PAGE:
Now we can use k to find the solubility at the lower pressure.

$C_\ce{g}=kP_\ce{g}$

$\mathrm{1.36×10^{−5}\:mol\:L^{−1}\:kPa^{−1}×20.7\:kPa\\[4pt] (or\:1.82×10^{−6}\:mol\:L^{−1}\:torr^{−1}×155\:torr)\\[4pt] =2.82×10^{−4}\:mol\:L^{−1}}$

Note that various units may be used to express the quantities involved in these sorts of computations. Any combination of units that yield to the constraints of dimensional analysis are acceptable.

Exercise $$\PageIndex{1}$$

Exposing a 100.0 mL sample of water at 0 °C to an atmosphere containing a gaseous solute at 20.26 kPa (152 torr) resulted in the dissolution of 1.45 × 10−3 g of the solute. Use Henry’s law to determine the solubility of this gaseous solute when its pressure is 101.3 kPa (760 torr).

7.25 × 10−3 g in 100.0 mL or 0.0725 g/L

Case Study: Decompression Sickness (“The Bends”)

Decompression sickness (DCS), or “the bends,” is an effect of the increased pressure of the air inhaled by scuba divers when swimming underwater at considerable depths. In addition to the pressure exerted by the atmosphere, divers are subjected to additional pressure due to the water above them, experiencing an increase of approximately 1 atm for each 10 m of depth. Therefore, the air inhaled by a diver while submerged contains gases at the corresponding higher ambient pressure, and the concentrations of the gases dissolved in the diver’s blood are proportionally higher per Henry’s law.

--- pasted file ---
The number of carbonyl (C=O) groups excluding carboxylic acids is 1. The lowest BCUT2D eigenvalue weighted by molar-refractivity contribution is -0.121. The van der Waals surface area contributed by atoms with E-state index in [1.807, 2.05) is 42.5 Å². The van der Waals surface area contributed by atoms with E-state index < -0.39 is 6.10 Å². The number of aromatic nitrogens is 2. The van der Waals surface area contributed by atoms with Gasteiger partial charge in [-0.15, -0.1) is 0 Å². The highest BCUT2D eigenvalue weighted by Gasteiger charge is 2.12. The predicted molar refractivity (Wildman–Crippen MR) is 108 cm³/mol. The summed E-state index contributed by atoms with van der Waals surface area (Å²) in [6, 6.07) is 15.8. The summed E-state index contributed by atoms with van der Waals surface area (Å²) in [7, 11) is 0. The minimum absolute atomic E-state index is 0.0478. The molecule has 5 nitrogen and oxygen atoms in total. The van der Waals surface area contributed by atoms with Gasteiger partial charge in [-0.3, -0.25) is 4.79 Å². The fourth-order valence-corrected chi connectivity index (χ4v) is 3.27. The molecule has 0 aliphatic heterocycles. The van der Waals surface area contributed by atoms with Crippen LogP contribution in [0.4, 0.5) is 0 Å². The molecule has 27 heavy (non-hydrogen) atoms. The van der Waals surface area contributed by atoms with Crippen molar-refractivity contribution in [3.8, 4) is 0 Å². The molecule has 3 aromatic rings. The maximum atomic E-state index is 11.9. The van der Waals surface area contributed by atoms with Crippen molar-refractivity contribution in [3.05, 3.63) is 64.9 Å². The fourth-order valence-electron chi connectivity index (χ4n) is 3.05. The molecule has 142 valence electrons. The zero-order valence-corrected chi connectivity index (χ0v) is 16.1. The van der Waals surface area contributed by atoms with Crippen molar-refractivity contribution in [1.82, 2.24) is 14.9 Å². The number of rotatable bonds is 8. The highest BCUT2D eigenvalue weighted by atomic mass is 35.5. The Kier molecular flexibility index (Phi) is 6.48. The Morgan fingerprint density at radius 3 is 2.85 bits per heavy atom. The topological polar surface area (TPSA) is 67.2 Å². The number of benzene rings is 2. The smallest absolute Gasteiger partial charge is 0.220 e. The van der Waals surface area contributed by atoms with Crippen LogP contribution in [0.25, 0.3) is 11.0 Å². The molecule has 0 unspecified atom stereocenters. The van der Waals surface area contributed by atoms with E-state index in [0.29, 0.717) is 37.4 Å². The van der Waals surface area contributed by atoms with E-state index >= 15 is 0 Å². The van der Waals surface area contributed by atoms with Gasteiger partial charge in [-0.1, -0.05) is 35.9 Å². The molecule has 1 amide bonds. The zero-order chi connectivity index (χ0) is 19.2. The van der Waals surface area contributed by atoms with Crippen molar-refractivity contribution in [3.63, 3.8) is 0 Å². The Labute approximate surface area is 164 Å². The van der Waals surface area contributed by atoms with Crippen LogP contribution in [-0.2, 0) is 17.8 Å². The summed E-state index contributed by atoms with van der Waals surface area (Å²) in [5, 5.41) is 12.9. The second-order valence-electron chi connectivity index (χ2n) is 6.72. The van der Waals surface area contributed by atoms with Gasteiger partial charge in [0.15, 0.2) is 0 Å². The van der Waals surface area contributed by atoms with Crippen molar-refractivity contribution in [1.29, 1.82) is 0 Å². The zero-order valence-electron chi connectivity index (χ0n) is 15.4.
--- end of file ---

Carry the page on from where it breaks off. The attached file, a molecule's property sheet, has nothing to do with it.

As the diver ascends to the surface of the water, the ambient pressure decreases and the dissolved gases becomes less soluble. If the ascent is too rapid, the gases escaping from the diver’s blood may form bubbles that can cause a variety of symptoms ranging from rashes and joint pain to paralysis and death. To avoid DCS, divers must ascend from depths at relatively slow speeds (10 or 20 m/min) or otherwise make several decompression stops, pausing for several minutes at given depths during the ascent. When these preventive measures are unsuccessful, divers with DCS are often provided hyperbaric oxygen therapy in pressurized vessels called decompression (or recompression) chambers (Figure $$\PageIndex{4}$$).

Deviations from Henry’s law are observed when a chemical reaction takes place between the gaseous solute and the solvent. Thus, for example, the solubility of ammonia in water does not increase as rapidly with increasing pressure as predicted by the law because ammonia, being a base, reacts to some extent with water to form ammonium ions and hydroxide ions.

Gases can form supersaturated solutions. If a solution of a gas in a liquid is prepared either at low temperature or under pressure (or both), then as the solution warms or as the gas pressure is reduced, the solution may become supersaturated. In 1986, more than 1700 people in Cameroon were killed when a cloud of gas, almost certainly carbon dioxide, bubbled from Lake Nyos (Figure $$\PageIndex{5}$$), a deep lake in a volcanic crater. The water at the bottom of Lake Nyos is saturated with carbon dioxide by volcanic activity beneath the lake. It is believed that the lake underwent a turnover due to gradual heating from below the lake, and the warmer, less-dense water saturated with carbon dioxide reached the surface. Consequently, tremendous quantities of dissolved CO2 were released, and the colorless gas, which is denser than air, flowed down the valley below the lake and suffocated humans and animals living in the valley.